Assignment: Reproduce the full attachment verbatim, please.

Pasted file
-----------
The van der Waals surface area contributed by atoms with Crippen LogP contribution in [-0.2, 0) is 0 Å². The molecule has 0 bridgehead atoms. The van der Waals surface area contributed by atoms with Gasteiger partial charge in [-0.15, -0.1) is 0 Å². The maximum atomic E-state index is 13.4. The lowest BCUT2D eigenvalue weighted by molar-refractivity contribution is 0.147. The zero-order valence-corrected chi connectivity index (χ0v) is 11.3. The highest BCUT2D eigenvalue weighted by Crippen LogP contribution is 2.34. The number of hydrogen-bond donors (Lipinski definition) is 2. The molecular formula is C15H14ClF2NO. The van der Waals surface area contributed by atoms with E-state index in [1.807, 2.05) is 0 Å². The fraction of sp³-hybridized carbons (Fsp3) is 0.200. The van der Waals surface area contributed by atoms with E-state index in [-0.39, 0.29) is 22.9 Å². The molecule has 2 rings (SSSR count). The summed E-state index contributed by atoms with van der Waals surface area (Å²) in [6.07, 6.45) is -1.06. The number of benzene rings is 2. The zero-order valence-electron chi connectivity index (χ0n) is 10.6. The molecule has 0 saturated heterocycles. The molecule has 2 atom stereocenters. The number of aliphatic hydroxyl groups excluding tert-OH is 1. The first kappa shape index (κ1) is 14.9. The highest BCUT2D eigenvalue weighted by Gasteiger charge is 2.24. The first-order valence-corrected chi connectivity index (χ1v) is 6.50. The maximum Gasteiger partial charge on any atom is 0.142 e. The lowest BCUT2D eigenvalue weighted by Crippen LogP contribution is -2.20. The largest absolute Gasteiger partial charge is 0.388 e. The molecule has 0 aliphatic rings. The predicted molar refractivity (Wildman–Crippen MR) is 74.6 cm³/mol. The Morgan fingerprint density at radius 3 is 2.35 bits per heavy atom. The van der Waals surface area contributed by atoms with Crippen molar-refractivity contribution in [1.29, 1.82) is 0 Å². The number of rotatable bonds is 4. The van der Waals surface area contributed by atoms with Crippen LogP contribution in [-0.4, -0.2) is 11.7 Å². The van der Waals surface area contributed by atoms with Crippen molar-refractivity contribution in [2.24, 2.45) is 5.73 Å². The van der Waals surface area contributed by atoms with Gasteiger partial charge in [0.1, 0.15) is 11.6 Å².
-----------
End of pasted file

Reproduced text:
The van der Waals surface area contributed by atoms with Crippen LogP contribution in [-0.2, 0) is 0 Å². The molecule has 0 bridgehead atoms. The van der Waals surface area contributed by atoms with Gasteiger partial charge in [-0.15, -0.1) is 0 Å². The maximum atomic E-state index is 13.4. The lowest BCUT2D eigenvalue weighted by molar-refractivity contribution is 0.147. The zero-order valence-corrected chi connectivity index (χ0v) is 11.3. The highest BCUT2D eigenvalue weighted by Crippen LogP contribution is 2.34. The number of hydrogen-bond donors (Lipinski definition) is 2. The molecular formula is C15H14ClF2NO. The van der Waals surface area contributed by atoms with E-state index in [1.807, 2.05) is 0 Å². The fraction of sp³-hybridized carbons (Fsp3) is 0.200. The van der Waals surface area contributed by atoms with E-state index in [-0.39, 0.29) is 22.9 Å². The molecule has 2 rings (SSSR count). The summed E-state index contributed by atoms with van der Waals surface area (Å²) in [6.07, 6.45) is -1.06. The number of benzene rings is 2. The zero-order valence-electron chi connectivity index (χ0n) is 10.6. The molecule has 0 saturated heterocycles. The molecule has 2 atom stereocenters. The number of aliphatic hydroxyl groups excluding tert-OH is 1. The first kappa shape index (κ1) is 14.9. The highest BCUT2D eigenvalue weighted by Gasteiger charge is 2.24. The first-order valence-corrected chi connectivity index (χ1v) is 6.50. The maximum Gasteiger partial charge on any atom is 0.142 e. The lowest BCUT2D eigenvalue weighted by Crippen LogP contribution is -2.20. The largest absolute Gasteiger partial charge is 0.388 e. The molecule has 0 aliphatic rings. The predicted molar refractivity (Wildman–Crippen MR) is 74.6 cm³/mol. The Morgan fingerprint density at radius 3 is 2.35 bits per heavy atom. The van der Waals surface area contributed by atoms with Crippen molar-refractivity contribution in [1.29, 1.82) is 0 Å². The number of rotatable bonds is 4. The van der Waals surface area contributed by atoms with Crippen LogP contribution in [-0.4, -0.2) is 11.7 Å². The van der Waals surface area contributed by atoms with Crippen molar-refractivity contribution in [2.24, 2.45) is 5.73 Å². The van der Waals surface area contributed by atoms with Gasteiger partial charge in [0.1, 0.15) is 11.6 Å².